Each week, the Sunday Post highlights a few articles good for slow consumption over a cup of coffee (or tea, if that's your pleasure). Settle in for a while; we saved you a seat. You can also look through the archives.
E. B. White said despots should fear drunken poets more than eloquent writers preaching freedom, but I don’t know; I’d be scared of the eloquent Rebecca Solnit if I were Donald Trump. And who knows: maybe she was drunk when she wrote this piercing essay — brilliantly, dazzlingly lit with the power of words to deflate our hot air balloon of a president.
A man who wished to become the most powerful man in the world, and by happenstance and intervention and a series of disasters was granted his wish. Surely he must have imagined that more power meant more flattery, a grander image, a greater hall of mirrors reflecting back his magnificence. But he misunderstood power and prominence. This man had bullied friends and acquaintances, wives and servants, and he bullied facts and truths, insistent that he was more than they were, than it is, that it too must yield to his will. It did not.
The US discussion of health insurance gets heated over the ACA vs. the AHCA and hopes for/dread of a single-payer system (cf. California, June 2017). Laura Turner takes a look at an alternate system: faith-based sharing ministries, in many ways similar to standard insurance but with less family planning, more uncertainty, and the potential to destabilize health care for all of us.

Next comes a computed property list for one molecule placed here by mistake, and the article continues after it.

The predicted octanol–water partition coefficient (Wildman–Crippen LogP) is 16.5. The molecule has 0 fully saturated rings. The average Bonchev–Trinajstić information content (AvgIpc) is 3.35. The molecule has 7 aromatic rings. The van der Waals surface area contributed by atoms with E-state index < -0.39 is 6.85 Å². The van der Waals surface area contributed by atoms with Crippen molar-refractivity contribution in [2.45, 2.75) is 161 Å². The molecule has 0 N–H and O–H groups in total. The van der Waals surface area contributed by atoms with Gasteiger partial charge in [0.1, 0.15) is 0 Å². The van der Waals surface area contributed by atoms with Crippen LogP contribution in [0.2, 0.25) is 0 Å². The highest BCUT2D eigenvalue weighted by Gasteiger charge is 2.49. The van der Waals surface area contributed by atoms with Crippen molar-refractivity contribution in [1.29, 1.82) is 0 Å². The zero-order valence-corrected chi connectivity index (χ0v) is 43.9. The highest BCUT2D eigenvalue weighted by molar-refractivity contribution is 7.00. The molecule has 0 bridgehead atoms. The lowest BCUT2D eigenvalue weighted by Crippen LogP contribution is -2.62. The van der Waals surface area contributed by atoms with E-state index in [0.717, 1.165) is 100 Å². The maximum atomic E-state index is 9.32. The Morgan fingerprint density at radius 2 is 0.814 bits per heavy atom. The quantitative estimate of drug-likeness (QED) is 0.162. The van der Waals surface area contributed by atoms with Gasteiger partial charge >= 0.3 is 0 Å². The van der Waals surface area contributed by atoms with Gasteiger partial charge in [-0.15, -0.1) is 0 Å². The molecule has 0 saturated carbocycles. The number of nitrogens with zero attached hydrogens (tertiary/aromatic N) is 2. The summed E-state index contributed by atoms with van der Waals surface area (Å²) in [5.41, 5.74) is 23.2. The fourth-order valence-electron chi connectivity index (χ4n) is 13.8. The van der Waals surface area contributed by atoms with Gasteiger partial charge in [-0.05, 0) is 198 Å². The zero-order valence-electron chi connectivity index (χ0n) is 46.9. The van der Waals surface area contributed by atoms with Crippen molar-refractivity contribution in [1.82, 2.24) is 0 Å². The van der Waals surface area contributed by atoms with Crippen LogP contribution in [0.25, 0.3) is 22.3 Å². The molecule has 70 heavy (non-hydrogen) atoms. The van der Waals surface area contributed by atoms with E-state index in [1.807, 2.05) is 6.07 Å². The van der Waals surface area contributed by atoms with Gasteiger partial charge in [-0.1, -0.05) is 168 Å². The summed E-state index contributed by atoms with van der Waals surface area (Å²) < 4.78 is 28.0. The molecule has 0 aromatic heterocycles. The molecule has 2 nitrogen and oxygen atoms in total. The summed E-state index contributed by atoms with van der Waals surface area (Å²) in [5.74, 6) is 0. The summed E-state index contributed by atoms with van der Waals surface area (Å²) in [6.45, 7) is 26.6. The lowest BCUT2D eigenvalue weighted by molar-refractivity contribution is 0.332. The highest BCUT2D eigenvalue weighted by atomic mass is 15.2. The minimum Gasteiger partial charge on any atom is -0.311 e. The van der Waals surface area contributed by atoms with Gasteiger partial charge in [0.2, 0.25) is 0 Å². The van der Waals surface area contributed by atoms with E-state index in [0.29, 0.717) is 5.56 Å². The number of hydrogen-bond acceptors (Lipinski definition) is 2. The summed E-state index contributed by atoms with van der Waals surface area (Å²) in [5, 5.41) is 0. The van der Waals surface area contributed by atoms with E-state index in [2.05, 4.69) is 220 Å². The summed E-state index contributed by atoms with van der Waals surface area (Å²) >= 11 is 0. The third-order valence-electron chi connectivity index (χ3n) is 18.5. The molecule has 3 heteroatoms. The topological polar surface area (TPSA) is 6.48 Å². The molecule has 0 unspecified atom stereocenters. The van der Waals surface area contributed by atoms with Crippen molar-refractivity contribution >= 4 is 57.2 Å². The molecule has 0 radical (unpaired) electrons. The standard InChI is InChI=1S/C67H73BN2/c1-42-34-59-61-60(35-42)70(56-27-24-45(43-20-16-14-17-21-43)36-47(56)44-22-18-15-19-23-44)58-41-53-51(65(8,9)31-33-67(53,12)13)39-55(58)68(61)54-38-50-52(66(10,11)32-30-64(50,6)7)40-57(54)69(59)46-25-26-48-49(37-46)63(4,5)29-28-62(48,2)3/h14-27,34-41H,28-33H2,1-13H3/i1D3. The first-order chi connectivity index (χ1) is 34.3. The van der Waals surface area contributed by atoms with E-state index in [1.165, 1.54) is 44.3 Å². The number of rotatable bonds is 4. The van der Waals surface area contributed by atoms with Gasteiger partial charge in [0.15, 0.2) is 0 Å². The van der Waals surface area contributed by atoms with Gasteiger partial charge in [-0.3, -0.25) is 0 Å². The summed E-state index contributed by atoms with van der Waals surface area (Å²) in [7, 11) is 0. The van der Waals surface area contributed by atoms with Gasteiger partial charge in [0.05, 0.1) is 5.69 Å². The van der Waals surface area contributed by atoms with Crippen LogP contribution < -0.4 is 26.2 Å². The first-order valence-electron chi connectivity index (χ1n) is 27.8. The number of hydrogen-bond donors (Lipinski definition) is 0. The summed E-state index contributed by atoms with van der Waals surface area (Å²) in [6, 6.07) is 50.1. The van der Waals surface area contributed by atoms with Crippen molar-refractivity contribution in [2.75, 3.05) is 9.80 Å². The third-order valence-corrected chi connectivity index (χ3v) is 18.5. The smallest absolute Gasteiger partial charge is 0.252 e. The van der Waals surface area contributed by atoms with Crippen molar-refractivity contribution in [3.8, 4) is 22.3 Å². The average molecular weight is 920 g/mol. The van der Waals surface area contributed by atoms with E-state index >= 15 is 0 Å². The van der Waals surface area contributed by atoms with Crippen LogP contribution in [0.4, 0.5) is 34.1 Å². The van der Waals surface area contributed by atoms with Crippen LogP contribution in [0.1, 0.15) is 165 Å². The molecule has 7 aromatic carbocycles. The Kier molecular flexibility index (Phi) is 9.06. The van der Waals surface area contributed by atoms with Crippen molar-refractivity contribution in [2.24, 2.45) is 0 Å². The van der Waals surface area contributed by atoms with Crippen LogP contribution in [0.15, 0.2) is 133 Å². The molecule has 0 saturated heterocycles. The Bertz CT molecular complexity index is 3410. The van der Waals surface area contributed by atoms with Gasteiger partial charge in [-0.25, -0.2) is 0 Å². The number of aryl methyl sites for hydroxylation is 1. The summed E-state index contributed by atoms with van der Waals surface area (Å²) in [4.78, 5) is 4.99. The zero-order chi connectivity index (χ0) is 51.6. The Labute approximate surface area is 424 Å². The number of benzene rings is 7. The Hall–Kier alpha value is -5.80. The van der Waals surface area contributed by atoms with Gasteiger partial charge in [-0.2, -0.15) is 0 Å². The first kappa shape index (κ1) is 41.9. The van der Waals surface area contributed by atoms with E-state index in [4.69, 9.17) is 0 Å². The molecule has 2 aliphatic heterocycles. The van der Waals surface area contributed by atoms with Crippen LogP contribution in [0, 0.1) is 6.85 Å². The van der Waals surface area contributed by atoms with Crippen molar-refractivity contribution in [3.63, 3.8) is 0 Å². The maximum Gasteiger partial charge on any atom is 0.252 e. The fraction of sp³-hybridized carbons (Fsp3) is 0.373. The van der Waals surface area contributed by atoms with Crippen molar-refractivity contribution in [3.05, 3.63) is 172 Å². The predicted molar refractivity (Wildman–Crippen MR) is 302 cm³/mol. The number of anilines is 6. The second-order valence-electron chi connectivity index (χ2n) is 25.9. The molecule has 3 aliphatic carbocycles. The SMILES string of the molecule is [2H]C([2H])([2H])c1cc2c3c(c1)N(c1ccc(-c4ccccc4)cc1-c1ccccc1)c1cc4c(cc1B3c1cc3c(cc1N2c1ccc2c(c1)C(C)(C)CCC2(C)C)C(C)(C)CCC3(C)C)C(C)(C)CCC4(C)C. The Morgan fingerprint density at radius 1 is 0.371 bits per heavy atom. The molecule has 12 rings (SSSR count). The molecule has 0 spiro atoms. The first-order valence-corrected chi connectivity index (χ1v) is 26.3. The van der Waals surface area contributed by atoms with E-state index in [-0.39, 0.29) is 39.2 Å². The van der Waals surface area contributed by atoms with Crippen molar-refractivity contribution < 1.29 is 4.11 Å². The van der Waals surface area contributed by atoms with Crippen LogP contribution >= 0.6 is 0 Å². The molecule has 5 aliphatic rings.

Luckily, Zain was healthy. But Bet and Erik took him to the doctor for a general checkup when they arrived home, and as a precaution the pediatrician ordered a panel of blood tests recommended for international adoptees by the University of Minnesota. The tests cost around $6,000, a sizeable portion of their annual income, and Erik and Bet set about submitting their need to Samaritan. “God blessed our family by giving us a beautiful boy from Ethiopia!” they wrote on their need processing form to Samaritan. “We had to have some medical testing done. All recommended international adoption medical testing came back normal and healthy. Praise God!”
Samaritan declined to share their need.
Did Stephen Booth (swoon) invent modern cognitive science as a byway of close Shakespearean study? We tend to think we’re in the driver’s seat when we read, but maybe, Jillian Hinchliffe and and Seth Frey say, it’s language that’s behind the wheel. This one’s for people care a lot about literary style or care a lot how the brain works — or both, of course. (Also enjoy, or not, the classically academic trolling in the comments.)
A cognitive scientist looking at Booth’s explanation of Shakespearean effects would spot many concepts from her own discipline. Those include priming—when, after hearing a word, we tend more readily to recognize words that are related to it; expectation—the influence of higher-level reasoning on word recognition; and depth of processing—how varying levels of attention affect the extent of our engagement with a statement. (Shallow processing explains our predisposition to miss the problem of whether a man should be allowed to marry his widow’s sister.)
The consonances are surprising, considering that when Booth established his method of criticism, the prevailing school of linguistics had no room for such ideas.
Why not. But good cognac is key.
One topic they do take (somewhat) seriously is the artistic nature of their book burnings. At their sole incineration outside Iceland — in Basel, Switzerland — they had a difficult time persuading the locals that this was “a poetic act, not a political one”.
They assure me that they burn books “with a lot of care and respect, using only first-grade French cognac to help to fuel the flames”.